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LGBTQ+ community faces discrimination and lack of support

The lesbian, gay, bisexual, transgender, and queer plus community in the country is still facing discrimination and lack of support from the society. Despite various advocacy efforts, members of the LGBTQ+ community say they continue to face harassment and bullying from parts of the society.

The country decriminalized homosexuality two years ago, a major achievement as described by members of the LGBTQ+ community or the Queer Voices of Bhutan (QVoB) as they are called.

And although things have improved, the community says they are still facing challenges. They say parts of society have yet to accept them.

“The first big challenge is in the mindset of the majority. There is a lot of stereotype and prejudice around what queerness means and who the LGBT community is. The trans community, for instance, there is a lot of bullying and harassment in all of these places and that is very detrimental not only to the health but in terms of education, opportunities even their financial economic status as well,” said Regita Gurung, Vice President of QVoB.

“We are doing better, but in terms of authentic representation and understanding about the true Bhutanese queer community experience, it is lacking right now because, despite the repeal of Sections 213 and 214, we still feel that, especially for the general population and the rest of the country, we need to continue with our awareness programme where we celebrate the queer community as a human being,” said Pema Dorji, Coordinator of QVoB.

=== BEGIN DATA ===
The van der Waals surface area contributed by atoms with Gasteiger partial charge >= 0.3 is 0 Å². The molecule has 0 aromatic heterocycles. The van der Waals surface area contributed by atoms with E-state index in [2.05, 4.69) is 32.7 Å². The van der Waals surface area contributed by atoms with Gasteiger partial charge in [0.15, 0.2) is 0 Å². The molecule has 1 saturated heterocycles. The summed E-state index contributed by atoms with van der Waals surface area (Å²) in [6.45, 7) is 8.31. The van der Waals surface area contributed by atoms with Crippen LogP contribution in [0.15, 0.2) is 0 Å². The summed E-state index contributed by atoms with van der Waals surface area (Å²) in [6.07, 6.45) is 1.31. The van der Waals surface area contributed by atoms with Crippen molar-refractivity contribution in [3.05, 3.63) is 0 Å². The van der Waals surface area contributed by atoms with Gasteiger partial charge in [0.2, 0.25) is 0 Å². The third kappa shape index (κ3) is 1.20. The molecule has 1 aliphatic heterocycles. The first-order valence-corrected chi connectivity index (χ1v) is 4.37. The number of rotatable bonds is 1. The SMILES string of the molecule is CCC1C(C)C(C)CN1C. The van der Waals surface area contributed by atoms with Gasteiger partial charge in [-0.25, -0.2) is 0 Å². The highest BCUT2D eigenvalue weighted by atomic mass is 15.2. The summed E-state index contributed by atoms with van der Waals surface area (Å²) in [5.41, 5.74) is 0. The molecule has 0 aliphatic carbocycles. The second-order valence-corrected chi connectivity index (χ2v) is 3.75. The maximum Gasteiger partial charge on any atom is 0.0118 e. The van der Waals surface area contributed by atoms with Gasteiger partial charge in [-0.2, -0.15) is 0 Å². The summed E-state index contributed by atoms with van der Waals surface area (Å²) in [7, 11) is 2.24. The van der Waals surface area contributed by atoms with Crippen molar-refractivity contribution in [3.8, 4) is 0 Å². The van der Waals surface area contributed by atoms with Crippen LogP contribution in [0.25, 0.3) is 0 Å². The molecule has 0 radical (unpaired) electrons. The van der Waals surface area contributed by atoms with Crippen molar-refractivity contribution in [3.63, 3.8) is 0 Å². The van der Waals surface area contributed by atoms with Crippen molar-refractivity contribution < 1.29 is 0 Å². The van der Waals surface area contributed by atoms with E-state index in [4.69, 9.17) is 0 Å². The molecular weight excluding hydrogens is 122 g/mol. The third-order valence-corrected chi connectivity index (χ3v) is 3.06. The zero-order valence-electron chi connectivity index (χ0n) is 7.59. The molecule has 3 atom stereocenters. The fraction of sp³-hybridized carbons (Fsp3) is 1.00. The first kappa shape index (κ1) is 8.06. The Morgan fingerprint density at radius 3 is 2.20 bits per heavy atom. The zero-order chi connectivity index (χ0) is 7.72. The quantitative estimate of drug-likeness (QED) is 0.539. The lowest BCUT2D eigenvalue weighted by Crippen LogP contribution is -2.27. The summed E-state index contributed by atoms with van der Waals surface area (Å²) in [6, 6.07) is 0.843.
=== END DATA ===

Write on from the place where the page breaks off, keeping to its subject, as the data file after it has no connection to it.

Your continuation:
As part of their advocacy, QVoB has been publishing guidebooks to educate both the advocates of the community and the general public. The group recently launched a toolkit to help people understand the various gender identities.

“It is not just for the queer community; this is for Bhutan as a whole. There was a lack of information and education around SOGIESC, Sexual Orientation, Gender Identity, Expression, and Sexual Characteristics because we work so much for the community, and in that, we have learned so much about all this knowledge and education, and we have realized we should share it too,” said Regita Gurung.

“SOGIESC 101, is especially dedicated to our allies, be they educators or someone who wants to facilitate, let’s say an LGBT especially. But they always tend to reach out to us, saying they don’t know how to go about it. So we want to be as much as sensitive and provide them with information,” said Pema Dorji.

QVoB says there is also a shortage of safe places or sanctuaries for members of the community.

For now, the group says advocating for the community is still their priority. They also want to work towards creating a more inclusive policy in the future for all the LGBTQ+ people in Bhutan.

Singye Dema

Edited by Yeshi Gyaltshen